Expert Tips on How to Choose Colours For Your Home

Heed this expert's advice when deciding on which hues to use for your space.

Updated on June 15, 2017 11:06 am

David Loh


"Colours reflect multiple facets of your personality and your lifestyle," says Stephanie Kraneveld, Global Colour Training & Knowledge Manager at AkzoNobel Decorative Coatings. When choosing what colours to use in your home, Stephanie advises to consider these factors:

1. Identify your personal preferences.

Define what basic colour preferences you want that will set the foundation of this exercise. Get sources of inspiration and ideas from colour swatches, interior design portals like Cromly, and Pinterest—these are all good options at your fingertips.

2. Determine the purpose of the space.

Consider the function of the space you want to colour. Spaces of rest would be good if you have softer tones to help relax both the mind and body. Spaces that have short transition periods such as entryways and hallways would benefit from high energy tones that give you an extra boost when you are leaving or entering your home.

3. The Space Effect: Distance

Neutral monotones create a receding perception of space (the illusion of a more expansive sense). Meanwhile, strong chroma (high intensity) colours create an advancing perception of space. It can shrink visual distances in larger spaces to make it cosier, if that is your preference.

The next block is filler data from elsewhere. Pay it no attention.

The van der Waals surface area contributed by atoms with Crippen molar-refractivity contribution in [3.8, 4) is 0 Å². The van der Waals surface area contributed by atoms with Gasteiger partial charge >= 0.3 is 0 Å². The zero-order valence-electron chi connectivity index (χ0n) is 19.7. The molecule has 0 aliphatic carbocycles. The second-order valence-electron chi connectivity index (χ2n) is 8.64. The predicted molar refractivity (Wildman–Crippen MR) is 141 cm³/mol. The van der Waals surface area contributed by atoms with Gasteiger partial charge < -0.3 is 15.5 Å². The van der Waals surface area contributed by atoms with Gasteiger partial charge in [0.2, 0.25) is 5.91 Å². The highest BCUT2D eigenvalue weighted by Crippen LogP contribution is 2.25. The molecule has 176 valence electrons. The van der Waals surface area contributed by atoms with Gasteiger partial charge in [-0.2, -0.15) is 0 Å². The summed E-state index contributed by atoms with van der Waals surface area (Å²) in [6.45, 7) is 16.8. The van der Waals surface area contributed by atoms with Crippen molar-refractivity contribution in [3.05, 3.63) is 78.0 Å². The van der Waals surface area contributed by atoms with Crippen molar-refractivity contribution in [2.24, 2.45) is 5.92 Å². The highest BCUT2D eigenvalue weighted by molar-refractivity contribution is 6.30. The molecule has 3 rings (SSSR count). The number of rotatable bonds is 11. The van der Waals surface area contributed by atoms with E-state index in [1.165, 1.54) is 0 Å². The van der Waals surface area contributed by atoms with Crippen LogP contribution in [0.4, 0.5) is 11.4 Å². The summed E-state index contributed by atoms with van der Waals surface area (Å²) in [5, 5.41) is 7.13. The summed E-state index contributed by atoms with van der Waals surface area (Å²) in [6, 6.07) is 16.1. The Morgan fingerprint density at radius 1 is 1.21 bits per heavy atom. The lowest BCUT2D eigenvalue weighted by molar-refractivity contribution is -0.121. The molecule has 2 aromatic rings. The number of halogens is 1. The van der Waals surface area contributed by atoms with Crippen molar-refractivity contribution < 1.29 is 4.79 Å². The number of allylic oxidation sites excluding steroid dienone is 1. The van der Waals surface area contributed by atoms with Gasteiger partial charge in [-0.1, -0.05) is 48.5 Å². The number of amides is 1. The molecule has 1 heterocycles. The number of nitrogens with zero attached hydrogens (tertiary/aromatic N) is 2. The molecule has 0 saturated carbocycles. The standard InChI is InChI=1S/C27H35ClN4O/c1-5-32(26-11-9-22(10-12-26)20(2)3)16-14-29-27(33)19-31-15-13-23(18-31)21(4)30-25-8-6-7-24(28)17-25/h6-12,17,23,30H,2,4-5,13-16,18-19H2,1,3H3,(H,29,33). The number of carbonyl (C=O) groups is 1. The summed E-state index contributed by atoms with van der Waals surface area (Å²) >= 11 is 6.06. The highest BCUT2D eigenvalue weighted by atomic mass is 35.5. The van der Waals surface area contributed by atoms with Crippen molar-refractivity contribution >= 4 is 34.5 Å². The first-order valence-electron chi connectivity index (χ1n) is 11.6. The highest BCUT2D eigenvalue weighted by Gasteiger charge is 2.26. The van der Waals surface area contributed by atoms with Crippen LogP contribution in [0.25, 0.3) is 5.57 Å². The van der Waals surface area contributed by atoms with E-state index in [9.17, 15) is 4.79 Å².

4. The Space Effect: Volume

Colours with high reflectance values will increase your perception of room volume. On the other hand, colours of lower reflectance values will lower the perceived volume in the room. The use of line patterns can amplify or decrease the emphasis on any of the three dimensions in a typical room.

5. Formulas That Usually Work

  • Tonal matches: Base colour + lighter/darker tones. This combination usually gives a calmer effect on the occupants of the space.

  • Harmonious matches: base colour + 1 neighbouring colour, in various tones on the colour wheel. This has a slightly more dynamic feel.

  • Complementary and contrasting matches: base colour + directly opposing colour on the colour wheel in varying tones. This can create a highly dynamic and energetic effect.

Stephanie adds, "If you like a certain colour that you've seen on the colour swatch, do consider one tone lighter as the visual perception of small colour chips on swatches can be amplified on the larger expanse of your wall. Test painting on your wall will help you manage your final effect best."

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